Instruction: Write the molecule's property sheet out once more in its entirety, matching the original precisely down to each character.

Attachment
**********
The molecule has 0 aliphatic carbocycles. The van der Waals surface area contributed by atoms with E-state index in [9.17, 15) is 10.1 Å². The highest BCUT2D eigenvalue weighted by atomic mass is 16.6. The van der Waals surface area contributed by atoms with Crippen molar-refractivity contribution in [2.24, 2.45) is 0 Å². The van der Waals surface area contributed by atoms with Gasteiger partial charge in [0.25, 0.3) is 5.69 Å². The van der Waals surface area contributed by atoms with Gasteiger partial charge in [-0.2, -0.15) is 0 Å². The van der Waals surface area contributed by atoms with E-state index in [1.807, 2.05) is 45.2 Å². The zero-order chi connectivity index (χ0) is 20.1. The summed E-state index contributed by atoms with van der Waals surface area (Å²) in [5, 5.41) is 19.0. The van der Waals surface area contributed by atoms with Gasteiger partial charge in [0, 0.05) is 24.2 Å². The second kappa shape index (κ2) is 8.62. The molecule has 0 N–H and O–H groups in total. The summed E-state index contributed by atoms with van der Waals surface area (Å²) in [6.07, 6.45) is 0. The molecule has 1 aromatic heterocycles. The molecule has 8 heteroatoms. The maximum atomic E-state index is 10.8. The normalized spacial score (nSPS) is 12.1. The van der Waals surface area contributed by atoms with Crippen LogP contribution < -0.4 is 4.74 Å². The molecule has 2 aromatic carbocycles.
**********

The molecule has 0 aliphatic carbocycles. The van der Waals surface area contributed by atoms with E-state index in [9.17, 15) is 10.1 Å². The highest BCUT2D eigenvalue weighted by atomic mass is 16.6. The van der Waals surface area contributed by atoms with Crippen molar-refractivity contribution in [2.24, 2.45) is 0 Å². The van der Waals surface area contributed by atoms with Gasteiger partial charge in [0.25, 0.3) is 5.69 Å². The van der Waals surface area contributed by atoms with Gasteiger partial charge in [-0.2, -0.15) is 0 Å². The van der Waals surface area contributed by atoms with E-state index in [1.807, 2.05) is 45.2 Å². The zero-order chi connectivity index (χ0) is 20.1. The summed E-state index contributed by atoms with van der Waals surface area (Å²) in [5, 5.41) is 19.0. The van der Waals surface area contributed by atoms with Gasteiger partial charge in [0, 0.05) is 24.2 Å². The second kappa shape index (κ2) is 8.62. The molecule has 0 N–H and O–H groups in total. The summed E-state index contributed by atoms with van der Waals surface area (Å²) in [6.07, 6.45) is 0. The molecule has 1 aromatic heterocycles. The molecule has 8 heteroatoms. The maximum atomic E-state index is 10.8. The normalized spacial score (nSPS) is 12.1. The van der Waals surface area contributed by atoms with Crippen LogP contribution < -0.4 is 4.74 Å². The molecule has 2 aromatic carbocycles.